What kinds of tasks can I accomplish with my enterprise Box account?
An enterprise Box account allows you to store, share, and collaborate on files. The following list of use cases is not exhaustive; however, the examples here might provide ideas for your use of Box.
- Faculty could selectively release documents to students based on
a pre-established schedule or workflow; in turn, students could be
allowed to make comments on or revisions to these documents in a
shared group space (or have read-only access to these documents)
within a given timeframe, also established by the faculty member.
- University media staff could share selected videos and other
material with visiting media.
- A faculty member preparing her tenure dossier could store and
share documents with the review committee; in turn, she could
establish some type of workflow process in order to track who has
reviewed which documents and what comments or suggestions have been
made. Conversely, the review committee could collaborate around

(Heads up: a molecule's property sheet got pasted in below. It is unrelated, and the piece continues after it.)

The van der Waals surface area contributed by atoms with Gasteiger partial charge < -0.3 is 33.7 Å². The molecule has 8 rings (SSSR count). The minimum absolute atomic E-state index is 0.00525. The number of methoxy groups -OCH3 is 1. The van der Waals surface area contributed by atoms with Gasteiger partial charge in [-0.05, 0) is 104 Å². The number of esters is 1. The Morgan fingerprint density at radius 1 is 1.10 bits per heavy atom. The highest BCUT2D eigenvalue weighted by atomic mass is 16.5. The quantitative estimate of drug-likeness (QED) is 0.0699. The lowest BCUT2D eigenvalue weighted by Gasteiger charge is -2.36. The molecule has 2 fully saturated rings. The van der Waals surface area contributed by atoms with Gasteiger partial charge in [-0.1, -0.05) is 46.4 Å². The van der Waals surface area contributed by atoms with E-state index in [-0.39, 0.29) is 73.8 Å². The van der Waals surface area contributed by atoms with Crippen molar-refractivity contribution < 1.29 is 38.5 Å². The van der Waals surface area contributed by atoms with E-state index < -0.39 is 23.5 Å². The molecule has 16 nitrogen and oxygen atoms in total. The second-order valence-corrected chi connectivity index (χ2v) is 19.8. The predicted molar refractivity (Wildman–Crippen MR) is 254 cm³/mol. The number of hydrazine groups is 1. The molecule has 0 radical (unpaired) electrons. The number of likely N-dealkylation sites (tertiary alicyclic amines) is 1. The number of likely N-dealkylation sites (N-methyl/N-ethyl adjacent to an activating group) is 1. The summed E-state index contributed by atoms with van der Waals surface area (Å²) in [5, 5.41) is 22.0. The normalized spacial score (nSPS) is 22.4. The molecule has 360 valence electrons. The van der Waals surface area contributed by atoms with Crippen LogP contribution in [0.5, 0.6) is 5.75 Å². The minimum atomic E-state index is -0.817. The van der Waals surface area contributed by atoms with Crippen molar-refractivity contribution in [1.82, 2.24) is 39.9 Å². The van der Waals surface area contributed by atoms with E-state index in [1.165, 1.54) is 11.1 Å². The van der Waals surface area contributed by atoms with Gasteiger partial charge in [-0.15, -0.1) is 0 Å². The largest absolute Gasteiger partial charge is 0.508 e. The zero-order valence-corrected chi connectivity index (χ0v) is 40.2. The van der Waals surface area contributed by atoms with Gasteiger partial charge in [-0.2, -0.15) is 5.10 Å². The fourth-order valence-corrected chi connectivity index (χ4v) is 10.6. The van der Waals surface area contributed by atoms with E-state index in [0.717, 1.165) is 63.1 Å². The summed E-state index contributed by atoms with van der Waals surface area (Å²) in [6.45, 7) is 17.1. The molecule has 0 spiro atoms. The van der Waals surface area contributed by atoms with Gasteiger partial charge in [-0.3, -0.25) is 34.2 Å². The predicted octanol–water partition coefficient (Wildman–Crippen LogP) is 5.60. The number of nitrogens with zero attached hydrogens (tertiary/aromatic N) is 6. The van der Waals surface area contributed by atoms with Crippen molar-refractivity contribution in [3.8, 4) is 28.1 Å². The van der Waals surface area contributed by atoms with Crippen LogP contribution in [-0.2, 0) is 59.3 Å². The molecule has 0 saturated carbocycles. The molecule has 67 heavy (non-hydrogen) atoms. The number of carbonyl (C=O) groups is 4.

these same documents, but not allow the faculty member applying for
tenure to see their comments.
- A university foundation or other fundraising group could share
documentation with the development community on all campuses, or
with prospective or potential donors.
- A department could share multiple files (e.g., for a search
committee) with multiple individuals who in turn could see some type
of work flow established, i.e., who has read specific documents (and
at what time), submitted comments, or made revisions.
- A group of students could collaborate on a single shared
document. The document would be owned by one student in the group,
who in turn would share the document with others.
- A group of students could collaborate on a document, and, once
their project is completed, share that document with their
instructor (with read-only access).
- A student working with a peer mentor could create a document and
have that single peer reviewer comment on only that single document.
- A student working with a peer mentor could create several
documents and have that peer reviewer comment on these multiple
- A student working with a community mentor could share one or
more documents with that mentor.